Fibromyalgia is a complex syndrome which is separate from other medical conditions like autoimmune diseases and systemic disorders. It is common, however, for it to be co-morbid with these other medical issues. Among the more common comorbidity is rheumatoid arthritis. The resultant blend of fibromyalgia with this autoimmune disease results in serious and deleterious effects on a person’s life. The medical expenses incurred by someone with fibromyalgia are typically higher than those incurred by an individual with rheumatoid arthritis. When someone has two medical conditions, the demands made on the medical system and the economic costs are more than doubled– whether in terms of personal finances, lost work days or the cost of government disability payments.[4] It is essential to find the correct diagnosis and discover a treatment that will control symptoms as effectively as possible.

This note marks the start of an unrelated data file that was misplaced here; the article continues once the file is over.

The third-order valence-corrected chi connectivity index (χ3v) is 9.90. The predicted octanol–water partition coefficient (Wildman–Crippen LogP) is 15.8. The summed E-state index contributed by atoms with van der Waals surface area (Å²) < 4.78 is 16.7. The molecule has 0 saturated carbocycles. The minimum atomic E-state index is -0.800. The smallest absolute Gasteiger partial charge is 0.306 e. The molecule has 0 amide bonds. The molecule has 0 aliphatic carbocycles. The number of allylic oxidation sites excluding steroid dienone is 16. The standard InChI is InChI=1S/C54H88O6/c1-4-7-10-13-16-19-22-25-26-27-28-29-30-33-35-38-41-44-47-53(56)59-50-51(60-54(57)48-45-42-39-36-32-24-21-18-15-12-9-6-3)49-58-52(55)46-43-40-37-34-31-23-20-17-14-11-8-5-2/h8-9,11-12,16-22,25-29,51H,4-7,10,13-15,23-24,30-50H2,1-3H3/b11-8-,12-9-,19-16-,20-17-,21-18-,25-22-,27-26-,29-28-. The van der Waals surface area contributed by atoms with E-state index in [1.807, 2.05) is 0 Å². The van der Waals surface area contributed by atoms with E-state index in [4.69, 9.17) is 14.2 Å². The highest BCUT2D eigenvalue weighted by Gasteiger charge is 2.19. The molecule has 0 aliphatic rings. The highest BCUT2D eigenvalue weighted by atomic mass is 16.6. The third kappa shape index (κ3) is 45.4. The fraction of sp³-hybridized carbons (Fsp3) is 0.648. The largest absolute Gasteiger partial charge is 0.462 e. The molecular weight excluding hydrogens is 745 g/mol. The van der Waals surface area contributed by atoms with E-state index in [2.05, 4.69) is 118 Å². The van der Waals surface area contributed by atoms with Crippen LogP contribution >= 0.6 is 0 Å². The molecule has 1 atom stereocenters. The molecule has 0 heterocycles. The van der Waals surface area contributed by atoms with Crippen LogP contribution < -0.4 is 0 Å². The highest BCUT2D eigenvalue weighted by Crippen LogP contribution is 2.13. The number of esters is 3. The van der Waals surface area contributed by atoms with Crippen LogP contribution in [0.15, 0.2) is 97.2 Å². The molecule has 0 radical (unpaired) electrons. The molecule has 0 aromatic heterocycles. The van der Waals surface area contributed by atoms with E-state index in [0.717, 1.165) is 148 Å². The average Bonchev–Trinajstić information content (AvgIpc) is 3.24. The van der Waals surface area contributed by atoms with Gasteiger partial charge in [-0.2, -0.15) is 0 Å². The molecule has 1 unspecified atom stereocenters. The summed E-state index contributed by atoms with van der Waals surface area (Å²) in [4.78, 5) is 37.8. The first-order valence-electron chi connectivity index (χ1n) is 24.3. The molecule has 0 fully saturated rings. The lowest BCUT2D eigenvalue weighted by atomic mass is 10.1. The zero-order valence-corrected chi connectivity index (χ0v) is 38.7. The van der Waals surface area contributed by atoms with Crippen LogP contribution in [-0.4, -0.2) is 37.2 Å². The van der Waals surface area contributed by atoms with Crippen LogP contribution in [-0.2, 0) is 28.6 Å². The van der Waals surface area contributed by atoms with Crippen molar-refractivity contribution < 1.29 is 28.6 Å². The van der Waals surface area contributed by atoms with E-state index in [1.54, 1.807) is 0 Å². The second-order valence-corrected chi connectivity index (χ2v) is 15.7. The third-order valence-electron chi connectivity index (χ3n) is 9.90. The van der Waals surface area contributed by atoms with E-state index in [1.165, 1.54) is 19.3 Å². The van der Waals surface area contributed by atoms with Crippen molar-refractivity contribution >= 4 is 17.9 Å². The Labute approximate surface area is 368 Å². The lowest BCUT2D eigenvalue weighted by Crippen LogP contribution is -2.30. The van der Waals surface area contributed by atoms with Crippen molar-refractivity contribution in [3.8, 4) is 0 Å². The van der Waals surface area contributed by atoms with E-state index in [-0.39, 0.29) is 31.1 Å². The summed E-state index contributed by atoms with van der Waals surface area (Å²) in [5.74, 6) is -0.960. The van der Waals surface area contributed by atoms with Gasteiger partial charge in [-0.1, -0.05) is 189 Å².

[1] Priori, R; Iannuccelli, C; Alessandri, C; Modesti, M; Antonazzo, B; Di Lollo, AC; Valesini, G; and Di Franco, M (2010). “Fatigue in Sjögren’s Syndrome: Relationship With Fibromyalgia, Clinical and Biological Features.” Clinical and Experimental Rheumatology, 28(6,SUP36): S82-S86.

[2] Wolfe, F; Michaud, K; Li, T; and Katz, RS (2009). “Chronic Conditions and Health Problems in Rheumatic Diseases: Comparisons with Rheumatoid Arthritis, Noninflammatory Rheumatic Disorders, Systemic Lupus Erythematosus, and Fibromyalgia.” The Journal of Rheumatology, 37(2):305-315.

[3] Wolfe, F; Petri, M; Alarcón, GS; Goldman, J; Chakravarty, EF; Katz, RS; and Karlson, EW (2011). “Fibromyalgia, Systemic Lupus Erythematosus (SLE), and Evaluation of SLE Activity.” The Journal of Rheumatology, 36(1): 82-88.

[4] Silvermana, S; Dukesb, EM; Johnstonc, SS; Brandenburgb, NA; Sadoskyb, A; and Husec DM (2009). “The Economic Burden of Fibromyalgia: Comparative Analysis with Rheumatoid Arthritis.”Current Medical Research and Opinion, 25(4):829-840.

This article was originally published on July 11, 2012 and last revision and update of it was 9/7/2015